Arthur Andersen Is Putting Final Touches on FDIC Audit
WASHINGTON - Arthur Andersen & Co. will weigh in Wednesday on a long-running debate between the Federal Deposit Insurance Corp. and the General Accounting Office: Is the Bank Insurance Fund adequately reserved against future losses from expected bank failures?
The FDIC hired the accounting firm in June - for a fee of $50,000 - to look into the dispute. The GAO says the bank fund is underestimating liabilities by $2 billion to $5 billion.
How the issue is settled could affect the size of bank insurance premiums and the timing of the fund's recapitalization.
Estimates Vary by Billions
L. William Seidman, FDIC chairman, says the fund ended 1990 with $8.4 billion, including reserves for future losses. But Charles A. Bowsher, U.S. comptroller general, contends that Mr. Seidman's figure is at least $2 billion too high. An auditor with the General Accounting Office told the American Banker recently that the FDIC's calculations could be off by as much as $5 billion.
The dispute erupted in May when Mr. Bowsher told Congress that the FDIC has not adequately reserved against losses expected from 40 banks that are insolvent and 31 that are close to insolvent. The 71 institutions hold $69 billion in assets.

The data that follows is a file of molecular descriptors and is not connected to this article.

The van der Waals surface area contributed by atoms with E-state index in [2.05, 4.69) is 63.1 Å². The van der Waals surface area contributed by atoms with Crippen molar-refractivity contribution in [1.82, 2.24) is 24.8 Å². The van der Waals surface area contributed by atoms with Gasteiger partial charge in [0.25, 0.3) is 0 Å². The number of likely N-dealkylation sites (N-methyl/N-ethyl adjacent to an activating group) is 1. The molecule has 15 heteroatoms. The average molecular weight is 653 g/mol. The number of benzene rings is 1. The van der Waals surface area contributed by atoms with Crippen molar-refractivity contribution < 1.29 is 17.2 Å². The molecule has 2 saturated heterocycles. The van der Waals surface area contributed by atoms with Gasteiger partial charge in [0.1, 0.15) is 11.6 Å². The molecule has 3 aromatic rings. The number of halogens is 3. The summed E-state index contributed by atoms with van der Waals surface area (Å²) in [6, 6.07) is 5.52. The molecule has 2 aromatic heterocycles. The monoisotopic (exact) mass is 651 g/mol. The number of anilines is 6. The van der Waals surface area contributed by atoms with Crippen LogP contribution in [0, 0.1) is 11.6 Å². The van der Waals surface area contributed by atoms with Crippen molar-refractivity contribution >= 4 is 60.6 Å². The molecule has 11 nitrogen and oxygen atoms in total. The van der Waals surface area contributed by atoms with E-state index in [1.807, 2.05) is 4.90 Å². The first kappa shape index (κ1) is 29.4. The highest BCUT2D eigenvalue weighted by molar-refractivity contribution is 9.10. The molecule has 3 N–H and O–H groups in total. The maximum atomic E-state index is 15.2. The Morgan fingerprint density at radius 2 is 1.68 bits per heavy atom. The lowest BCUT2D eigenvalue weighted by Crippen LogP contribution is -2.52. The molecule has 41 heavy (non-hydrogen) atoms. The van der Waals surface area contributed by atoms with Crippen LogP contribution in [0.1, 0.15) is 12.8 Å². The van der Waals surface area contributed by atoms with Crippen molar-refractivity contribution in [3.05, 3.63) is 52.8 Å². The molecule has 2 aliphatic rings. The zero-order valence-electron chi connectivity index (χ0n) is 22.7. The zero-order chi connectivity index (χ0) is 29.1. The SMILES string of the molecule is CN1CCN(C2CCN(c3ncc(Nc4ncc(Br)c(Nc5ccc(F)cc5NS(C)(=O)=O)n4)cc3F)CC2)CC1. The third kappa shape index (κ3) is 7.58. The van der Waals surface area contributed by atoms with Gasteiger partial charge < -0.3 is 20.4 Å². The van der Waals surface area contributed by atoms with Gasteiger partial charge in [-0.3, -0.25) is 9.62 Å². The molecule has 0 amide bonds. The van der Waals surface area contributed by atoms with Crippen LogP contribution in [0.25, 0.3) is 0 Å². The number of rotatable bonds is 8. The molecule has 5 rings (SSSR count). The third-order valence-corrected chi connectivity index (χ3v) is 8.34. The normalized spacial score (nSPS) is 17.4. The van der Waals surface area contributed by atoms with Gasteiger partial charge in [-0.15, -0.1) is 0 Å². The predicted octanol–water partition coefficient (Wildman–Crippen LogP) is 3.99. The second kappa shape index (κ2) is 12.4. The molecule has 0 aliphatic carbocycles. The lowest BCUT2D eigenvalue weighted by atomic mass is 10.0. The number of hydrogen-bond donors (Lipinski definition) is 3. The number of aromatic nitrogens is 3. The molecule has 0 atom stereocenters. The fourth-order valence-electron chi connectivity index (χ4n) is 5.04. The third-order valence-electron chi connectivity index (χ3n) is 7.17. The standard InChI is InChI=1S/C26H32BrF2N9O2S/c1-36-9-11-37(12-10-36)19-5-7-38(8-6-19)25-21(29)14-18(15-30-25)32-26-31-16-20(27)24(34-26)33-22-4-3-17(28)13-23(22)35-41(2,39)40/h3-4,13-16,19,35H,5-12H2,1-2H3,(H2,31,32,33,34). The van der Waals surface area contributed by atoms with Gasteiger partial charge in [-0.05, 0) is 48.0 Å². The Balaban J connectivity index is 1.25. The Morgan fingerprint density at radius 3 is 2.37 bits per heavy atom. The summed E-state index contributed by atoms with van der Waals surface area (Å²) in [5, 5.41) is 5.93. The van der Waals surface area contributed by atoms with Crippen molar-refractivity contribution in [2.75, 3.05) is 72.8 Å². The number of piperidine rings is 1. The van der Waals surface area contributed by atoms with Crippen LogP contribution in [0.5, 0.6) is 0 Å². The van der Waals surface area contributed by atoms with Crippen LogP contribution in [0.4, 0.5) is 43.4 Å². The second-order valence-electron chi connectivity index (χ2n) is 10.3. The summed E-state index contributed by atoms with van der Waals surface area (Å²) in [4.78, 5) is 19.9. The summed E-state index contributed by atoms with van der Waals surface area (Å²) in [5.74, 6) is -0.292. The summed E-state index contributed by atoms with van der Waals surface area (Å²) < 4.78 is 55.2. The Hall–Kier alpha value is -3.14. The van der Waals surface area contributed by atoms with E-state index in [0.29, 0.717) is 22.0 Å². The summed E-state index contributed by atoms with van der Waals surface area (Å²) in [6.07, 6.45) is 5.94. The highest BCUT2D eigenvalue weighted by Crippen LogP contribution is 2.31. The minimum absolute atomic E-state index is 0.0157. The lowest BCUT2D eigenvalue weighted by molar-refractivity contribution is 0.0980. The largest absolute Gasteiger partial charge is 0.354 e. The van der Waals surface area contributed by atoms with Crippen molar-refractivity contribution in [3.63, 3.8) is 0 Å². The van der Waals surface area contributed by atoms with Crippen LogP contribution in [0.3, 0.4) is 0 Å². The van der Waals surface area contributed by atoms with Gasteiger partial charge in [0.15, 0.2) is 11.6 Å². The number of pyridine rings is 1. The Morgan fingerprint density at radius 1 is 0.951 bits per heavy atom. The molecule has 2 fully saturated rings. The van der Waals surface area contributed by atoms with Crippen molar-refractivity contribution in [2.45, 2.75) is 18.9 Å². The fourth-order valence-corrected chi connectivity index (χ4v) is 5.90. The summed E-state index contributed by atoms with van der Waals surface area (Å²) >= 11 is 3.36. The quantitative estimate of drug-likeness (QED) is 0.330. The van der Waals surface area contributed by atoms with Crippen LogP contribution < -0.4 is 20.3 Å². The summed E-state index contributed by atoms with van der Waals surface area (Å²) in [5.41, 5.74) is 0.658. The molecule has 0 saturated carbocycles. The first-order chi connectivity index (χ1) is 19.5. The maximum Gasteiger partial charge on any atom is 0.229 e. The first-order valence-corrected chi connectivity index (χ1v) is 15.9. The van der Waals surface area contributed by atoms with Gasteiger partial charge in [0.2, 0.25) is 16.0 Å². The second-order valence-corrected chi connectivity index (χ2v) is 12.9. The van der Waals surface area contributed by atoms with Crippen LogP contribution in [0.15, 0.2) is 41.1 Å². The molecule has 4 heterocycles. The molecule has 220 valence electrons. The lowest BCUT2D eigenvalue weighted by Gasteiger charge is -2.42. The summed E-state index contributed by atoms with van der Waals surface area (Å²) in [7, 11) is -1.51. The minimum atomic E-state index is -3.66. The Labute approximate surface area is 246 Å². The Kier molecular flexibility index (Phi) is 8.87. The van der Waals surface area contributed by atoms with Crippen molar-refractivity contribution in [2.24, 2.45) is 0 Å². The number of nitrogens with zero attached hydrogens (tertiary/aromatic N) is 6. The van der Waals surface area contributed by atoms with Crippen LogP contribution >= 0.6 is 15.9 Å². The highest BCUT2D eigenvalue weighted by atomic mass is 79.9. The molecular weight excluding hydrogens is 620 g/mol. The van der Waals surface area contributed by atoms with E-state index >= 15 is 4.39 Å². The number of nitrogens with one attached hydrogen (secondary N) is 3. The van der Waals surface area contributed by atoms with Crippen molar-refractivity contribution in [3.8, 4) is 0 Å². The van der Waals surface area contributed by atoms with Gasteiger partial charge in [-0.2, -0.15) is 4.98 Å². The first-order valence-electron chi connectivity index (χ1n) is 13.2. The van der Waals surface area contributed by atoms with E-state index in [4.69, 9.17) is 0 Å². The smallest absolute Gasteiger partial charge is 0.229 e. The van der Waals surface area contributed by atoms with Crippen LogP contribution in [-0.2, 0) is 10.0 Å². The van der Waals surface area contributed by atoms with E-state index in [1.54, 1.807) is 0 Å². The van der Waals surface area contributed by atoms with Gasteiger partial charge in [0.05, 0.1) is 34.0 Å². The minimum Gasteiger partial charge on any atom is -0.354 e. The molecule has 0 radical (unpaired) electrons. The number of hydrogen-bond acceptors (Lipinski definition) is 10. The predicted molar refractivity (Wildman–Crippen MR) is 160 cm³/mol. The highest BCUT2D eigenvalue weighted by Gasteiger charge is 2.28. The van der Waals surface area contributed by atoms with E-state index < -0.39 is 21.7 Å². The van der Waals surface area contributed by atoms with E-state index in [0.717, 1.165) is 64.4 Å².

The FDIC is hoping Arthur Andersen, which examined the books of these 71 banks, will find its reserves sufficient. But that may not sway the GAO, which is completing its review without the accounting firm's input.
"We're finishing our audit," said a GAO auditor. "We are the auditors of record for the FDIC, not Arthur Andersen." The GAO expects to make its audit public in September, he said.
A senior FDIC official said Arthur Andersen is briefing the agency on its findings this week and is expected to issue a final 1990 financial statement by the end of August.
Reserve size is important because it affects the FDIC's borrowing power. The FDIC is allowed to borrow up to nine times its equity, which will shrink if more cash is set aside for losses. If the fund has $8.4 billion, as Mr. Seidman claims, it can borrow up to $75.6 billion. If the fund estimate is off by $5 billion, borrowing could be capped at $30.6 billion.
The FDIC just started using its borrowing power this year and has $5.5 billion in loans.
Still, the amount the FDIC can borrow is likely to become moot when Congress enacts legislation to recapitalize the fund.
New Reserve Criteria Proposed
In congressional testimony, Mr. Bowsher said he wants two changes in how future losses are estimated.
Reserves are now set aside only for "probable" losses. The GAO wants the FDIC to make reserves for what are judged to be "more likely than not" losses.
Second, Mr. Bowsher has endorsed changing the presumptions underlying the "definition and determination of fair market value." Now, it is presumed that an owner will not be compelled to sell an asset and may hold a property until the market improves.
Mr. Bowsher wants to set asset values based on existing market conditions "unless there is clear evidence to support projections of improved financial and economic conditions."
The FDIC does not accept the recommendations, according to the senior agency official.